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Killer Caterpillars On Assignment

Killer Caterpillars On Assignment

Killer Caterpillars
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Text and photographs by Darlyne A. Murawski



These rarely seen crawlers use stealth,
seduction, and brute strength to get away with murder.



Get a taste of what awaits you in print from this compelling excerpt.

Armor shields, seductive smells, artful camouflage—such are the physical and behavioral tools wielded by carnivorous caterpillars. In Hawaii they may hunt disguised as a bit of bark. In Denmark some live underground, pampered by ants. One Australian species invades green tree ant nests, devouring the brood. This craving for prey is highly unusual: Of the roughly 160,000 known butterfly and moth species, less than one percent eat meat, usually soft-bodied insects and spiders. Some begin life eating a specific type of plant, then switch to a particular species of insect. Such complex life cycles make these carnivores extremely hard to find—and vulnerable to extinction.

* * * * * *

All of Hawaii's 20 known species of Eupithecia blend imperceptibly into their surroundings. Some look like flecks of leaf litter, lichen, or moss. Though hundreds of species of Eupithecia exist all over the world, most feed exclusively on flowers and fruits. Hawaii is the only place where they live as carnivores—an intriguing twist of evolution.

* * * * * *

Rarely observed, this brazen feeding behavior originates with smell. On the Danish island of Læsø the Maculinea alcon butterfly begins life as a tiny white egg on a marsh gentian. After hatching, the caterpillar feeds on the flower for about two weeks before dropping to the ground. A waxy coat of hydrocarbons on its body smells nearly identical to Myrmica ant larvae. Fooled by the smell, passing ants will mistake the caterpillar for one of their own and carry it into their nest. There they willingly feed it regurgitated liquids mouth to mouth, a diet it supplements by eating the ants' brood. Once the caterpillar becomes a butterfly it must quickly flee the nest, spread its wings and begin the cycle anew.

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Its prey in a death grip, a carnivorous caterpillar devours a defenseless fly.

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Listen to the amplified drumming and grunts of Maculinea alcon caterpillars inside a nest of chittering Myrmica ants.

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In More to Explore the National Geographic magazine team shares some of its best sources and other information. Special thanks to the Research Division.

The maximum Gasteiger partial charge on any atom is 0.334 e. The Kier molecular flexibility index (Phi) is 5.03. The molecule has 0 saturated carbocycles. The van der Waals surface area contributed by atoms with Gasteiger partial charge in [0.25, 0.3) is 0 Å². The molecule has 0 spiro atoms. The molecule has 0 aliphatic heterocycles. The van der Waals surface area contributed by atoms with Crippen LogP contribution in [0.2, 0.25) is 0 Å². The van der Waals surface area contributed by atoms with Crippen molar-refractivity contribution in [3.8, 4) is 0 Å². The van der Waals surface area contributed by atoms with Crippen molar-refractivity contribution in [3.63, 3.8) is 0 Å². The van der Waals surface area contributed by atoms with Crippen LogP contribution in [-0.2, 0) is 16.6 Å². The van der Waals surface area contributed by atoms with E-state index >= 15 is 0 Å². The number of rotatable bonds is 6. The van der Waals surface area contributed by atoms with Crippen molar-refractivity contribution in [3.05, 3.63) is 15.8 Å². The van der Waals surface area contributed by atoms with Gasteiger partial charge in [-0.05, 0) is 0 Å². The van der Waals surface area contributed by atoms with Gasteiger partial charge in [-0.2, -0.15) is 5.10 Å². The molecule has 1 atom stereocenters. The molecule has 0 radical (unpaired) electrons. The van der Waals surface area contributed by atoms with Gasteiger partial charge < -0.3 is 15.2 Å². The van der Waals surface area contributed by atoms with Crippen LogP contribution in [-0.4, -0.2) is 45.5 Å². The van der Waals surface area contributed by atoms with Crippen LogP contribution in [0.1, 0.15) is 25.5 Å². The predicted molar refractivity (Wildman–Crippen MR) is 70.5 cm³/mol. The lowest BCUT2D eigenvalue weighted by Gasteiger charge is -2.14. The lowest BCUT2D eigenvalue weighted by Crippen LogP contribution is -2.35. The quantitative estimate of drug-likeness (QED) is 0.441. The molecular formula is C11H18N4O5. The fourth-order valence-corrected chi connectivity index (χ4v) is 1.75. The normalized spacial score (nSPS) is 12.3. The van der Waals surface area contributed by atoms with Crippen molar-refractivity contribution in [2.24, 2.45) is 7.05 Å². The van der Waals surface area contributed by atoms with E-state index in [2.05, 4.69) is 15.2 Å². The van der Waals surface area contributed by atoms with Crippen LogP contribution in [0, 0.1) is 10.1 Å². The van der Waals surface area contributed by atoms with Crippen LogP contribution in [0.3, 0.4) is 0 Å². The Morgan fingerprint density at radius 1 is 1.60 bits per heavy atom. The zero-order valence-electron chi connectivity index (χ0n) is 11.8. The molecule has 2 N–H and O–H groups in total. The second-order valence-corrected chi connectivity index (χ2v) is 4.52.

Did You Know?
Acid-squirting ants—who could imagine such a thing? Yet they exist. In Australia these ants are a vital counterpart to a species of carnivorous caterpillars called Arhopala wildei. These caterpillars prey on the broods of rattle-ants (Polyrachis queenslandica), which are named for a particular defensive behavior. Besides actually squirting acid from their gasters, or abdomens, these ants also tap their gasters on a leaf or the nest surface when threatened. When a large number of ants in a nest tap, they make a reasonably loud rattling noise—hence the name. These vibrations and sounds travel well in trees and serve to warn the colony of danger. If there is a disturbance to the nest, rattle-ants pick up bunches of their brood and move them to safety. Interestingly, carnivorous A. wildei caterpillars, in later stages, may have evolved to imitate this behavior, mimicking the tapping sounds of the ants. Although this behavior has not been studied in detail, it has been hypothesized that being able to make these warning sounds could increase the overall level of protection to the ant nest, thereby providing better protection for the A. wildei larvae that live with the ants. When the ants move their brood, the caterpillar larvae are carried to safer corners of the nest as well.

—Mimi McLearn

Did You Know?


Related Links
Australian Ants
www.ento.csiro.au/science/ants/default.htm
Learn more about Australian ants and their habitats.

Amazon Parrots—Life in the Wild
www.sneakerfish.com/parrots
Biologist Mike Schindlinger, the researcher who recorded the caterpillar and ant sounds for NGM online, introduces you to the parrots of the Amazon.

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Bibliography
Braby, M. F. Butterflies of Australia: Their Identification, Biology and Distribution. CSIRO Publishing, Melbourne, 2000.

Common, I. F. B., and D. F. Waterhouse. Butterflies of Australia, 2nd ed. Angus and Robertson, 1981.

Zimmerman, E. C. Insects of Hawaii, Vol. 1, Introduction. University of Hawaii Press, 1948.

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NGS Resources
"Caterpillar's Nest is its Castle," National Geographic (June 2000), Earth Almanac.

"Freeloading Caterpillars Masquerade as Ants," National Geographic (December 1991), Earth Almanac.

Montgomery, Steven L. "Case of the Killer Caterpillars," National Geographic (August 1983), 218-25.

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